IHS Chemical Week


Pharma/fine chemicals roundup—26 March 2014

3:55 AM MDT | March 26, 2014 | By DEEPTI RAMESH

AMRI to acquire API firm Cedarburg

Albany Molecular Research Inc. (AMRI; Albany, NY) says that it has signed a definitive agreement to acquire all the outstanding shares of Cedarburg Hauser Pharmaceuticals (Grafton, WI), for $38.2 million in cash. The transaction, including $2.8 million of assumed liabilities, is valued at $41 million. Cedarburg is a contract developer and manufacturer of technically complex active pharmaceutical ingredients (APIs) for both generic and branded customers. The transaction is expected to close in early April. Cedarburg's forecasted full year 2014 revenue is about $19 million, with adjusted Ebitda between $5.5 million and $5.7 million, AMRI says.

FDA issues warning letter to Smruthi Organics’ API plant in India

FDA issued a warning letter earlier this month to the active pharmaceutical ingredient (API) manufacturing facility of Smruthi Organics (Solapur, India) located at Solapur, for violations of cGMP. An FDA inspection from 15-18 October 2013 at the Solapur facility identified deviations from cGMP for the manufacture of APIs, FDA says. The warning letter was published in the FDA website earlier this week. The FDA has conducted a detailed review of Smruthi Organics' 4 November 2013 response, but it lacks sufficient corrective actions, FDA says. The violations at the API site include failure to maintain complete and accurate laboratory test data generated in the course of establishing compliance of the company's APIs to established specifications and standards; failure to maintain and make available for inspectional review production and control records for currently marketed APIs; and inadequate investigations of critical deviations or a failure of a batch to meet its specifications or quality standards, FDA says.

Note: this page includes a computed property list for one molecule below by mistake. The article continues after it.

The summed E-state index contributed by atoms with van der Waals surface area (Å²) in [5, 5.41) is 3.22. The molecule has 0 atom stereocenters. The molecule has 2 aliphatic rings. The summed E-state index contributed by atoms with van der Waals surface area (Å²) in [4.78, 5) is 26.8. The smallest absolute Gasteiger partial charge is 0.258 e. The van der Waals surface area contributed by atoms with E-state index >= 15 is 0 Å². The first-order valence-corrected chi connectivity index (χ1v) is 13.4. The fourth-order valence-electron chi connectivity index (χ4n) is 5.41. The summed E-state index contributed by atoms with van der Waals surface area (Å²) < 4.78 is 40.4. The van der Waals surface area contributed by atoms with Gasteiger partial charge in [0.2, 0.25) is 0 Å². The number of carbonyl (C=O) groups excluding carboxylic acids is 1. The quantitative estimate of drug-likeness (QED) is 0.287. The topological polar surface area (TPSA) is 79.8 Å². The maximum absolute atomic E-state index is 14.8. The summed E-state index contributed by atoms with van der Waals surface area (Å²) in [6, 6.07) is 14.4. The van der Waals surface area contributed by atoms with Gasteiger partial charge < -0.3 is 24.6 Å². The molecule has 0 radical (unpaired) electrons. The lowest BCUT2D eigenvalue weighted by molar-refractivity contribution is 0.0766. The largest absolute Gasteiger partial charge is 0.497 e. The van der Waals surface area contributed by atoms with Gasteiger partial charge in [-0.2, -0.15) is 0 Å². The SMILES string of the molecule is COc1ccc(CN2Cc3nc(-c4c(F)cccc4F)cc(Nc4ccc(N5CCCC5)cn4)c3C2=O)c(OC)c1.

Evonik gets Excipact certification as excipient supplier

Excipact says that Evonik Industries has received an Excipact certification from mdc (Stuttgart, Germany), one of Excipact's certification bodies. The Excipact certification demonstrates that the Evonik site at Darmstadt, Germany manufactures pharmaceutical excipients according to Excipact GMP certification standards.
This is the fifth German site to receive such certification, and there are other certified sites in Canada, France, the Netherlands, and Saudi Arabia — a BASF site at Ludwigshafen; Merck KGaA site at Darmstadt; Aug. Hedinger site at Stuttgart; a Biogrund site at Hunstetten, Germany; a Sonneborn Refined Products site at Amsterdam; a Sepiprod site at Castres, France; an A&C American Chemicals site at Montreal; and a Saudi Kayan site at Al Jubail, Saudi Arabia. Excipact, which was a project of the IPEC Federation (Brussels), became a free-standing, not-for-profit company at the end of January 2014.

AstraZeneca completes acquisition of Sumitomo's stake in AstraZeneca’s Japanese unit